Section: Research Program

Component-Based Architectures for On-the-Fly Verification

On-the-fly verification fights against state explosion by enabling an incremental, demand-driven exploration of LTSs, thus avoiding their entire construction prior to verification. In this approach, LTS models are handled implicitly by means of their post function, which computes the transitions going out of given states and thus serves as a basis for any forward exploration algorithm. On-the-fly verification tools are complex software artifacts, which must be designed as modularly as possible to enhance their robustness, reduce their development effort, and facilitate their evolution. To achieve such a modular framework, we undertake research in several directions:

  • New interfaces for on-the-fly LTS manipulation. The current application programming interface (API) for on-the-fly graph manipulation, named OPEN/CAESAR  [42] , provides an “opaque” representation of states and actions (transitions labels): states are represented as memory areas of fixed size and actions are character strings. Although appropriate to the pure process algebraic setting, this representation must be generalized to provide additional information supporting an efficient construction of advanced verification features, such as: handling of the types, functions, data values, and parallel structure of the source program under verification, independence of transitions in the LTS, quantitative (timed/probabilistic/stochastic) information, etc.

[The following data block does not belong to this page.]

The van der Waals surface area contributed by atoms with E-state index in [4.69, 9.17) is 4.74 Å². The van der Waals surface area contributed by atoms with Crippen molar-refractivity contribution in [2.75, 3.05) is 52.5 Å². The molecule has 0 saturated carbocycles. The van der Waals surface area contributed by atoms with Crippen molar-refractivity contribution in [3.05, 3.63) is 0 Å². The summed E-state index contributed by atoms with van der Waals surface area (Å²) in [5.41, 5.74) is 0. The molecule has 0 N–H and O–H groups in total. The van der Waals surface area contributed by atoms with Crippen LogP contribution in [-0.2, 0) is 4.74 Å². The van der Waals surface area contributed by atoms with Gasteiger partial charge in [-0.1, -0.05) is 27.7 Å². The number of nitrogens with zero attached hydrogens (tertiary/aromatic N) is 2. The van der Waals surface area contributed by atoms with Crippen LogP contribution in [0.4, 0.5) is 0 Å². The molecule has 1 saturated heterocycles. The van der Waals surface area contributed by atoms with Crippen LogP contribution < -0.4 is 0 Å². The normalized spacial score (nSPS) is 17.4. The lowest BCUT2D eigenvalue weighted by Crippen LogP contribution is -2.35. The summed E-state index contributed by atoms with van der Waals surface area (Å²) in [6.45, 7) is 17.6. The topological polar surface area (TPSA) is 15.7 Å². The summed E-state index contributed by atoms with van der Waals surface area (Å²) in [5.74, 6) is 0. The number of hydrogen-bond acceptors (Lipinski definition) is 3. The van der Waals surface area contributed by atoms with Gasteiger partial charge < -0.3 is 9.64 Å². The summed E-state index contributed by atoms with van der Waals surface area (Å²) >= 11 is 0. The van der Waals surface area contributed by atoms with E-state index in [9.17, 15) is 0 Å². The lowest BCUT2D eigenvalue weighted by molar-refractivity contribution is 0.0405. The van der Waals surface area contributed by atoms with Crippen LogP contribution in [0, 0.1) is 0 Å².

• Compositional framework for on-the-fly LTS analysis. On-the-fly model checkers and equivalence checkers usually perform several operations on graph models (LTSs, Boolean graphs, etc.), such as exploration, parallel composition, partial order reduction, encoding of model checking and equivalence checking in terms of Boolean equation systems, resolution and diagnostic generation for Boolean equation systems, etc. To facilitate the design, implementation, and usage of these functionalities, it is necessary to encapsulate them in software components that could be freely combined and replaced. Such components would act as graph transformers, that would execute (on a sequential machine) in a way similar to coroutines and to the composition of lazy functions in functional programming languages. Besides its obvious benefits in modularity, such a component-based architecture will also make it possible to take advantage of multi-core processors.

  • New generic components for on-the-fly verification. The quest for new on-the-fly components for LTS analysis must be pursued, with the goal of obtaining a rich catalogue of interoperable components serving as building blocks for new analysis features. A long-term goal of this approach is to provide an increasingly large catalogue of interoperable components covering all verification and analysis functionalities that appear to be useful in practice. It is worth noticing that some components can be very complex pieces of software (e.g., the encapsulation of an on-the-fly model checker for a rich temporal logic). Ideally, it should be possible to build a novel verification or analysis tool by assembling on-the-fly graph manipulation components taken from the catalogue. This would provide a flexible means of building new verification and analysis tools by reusing generic, interoperable model manipulation components.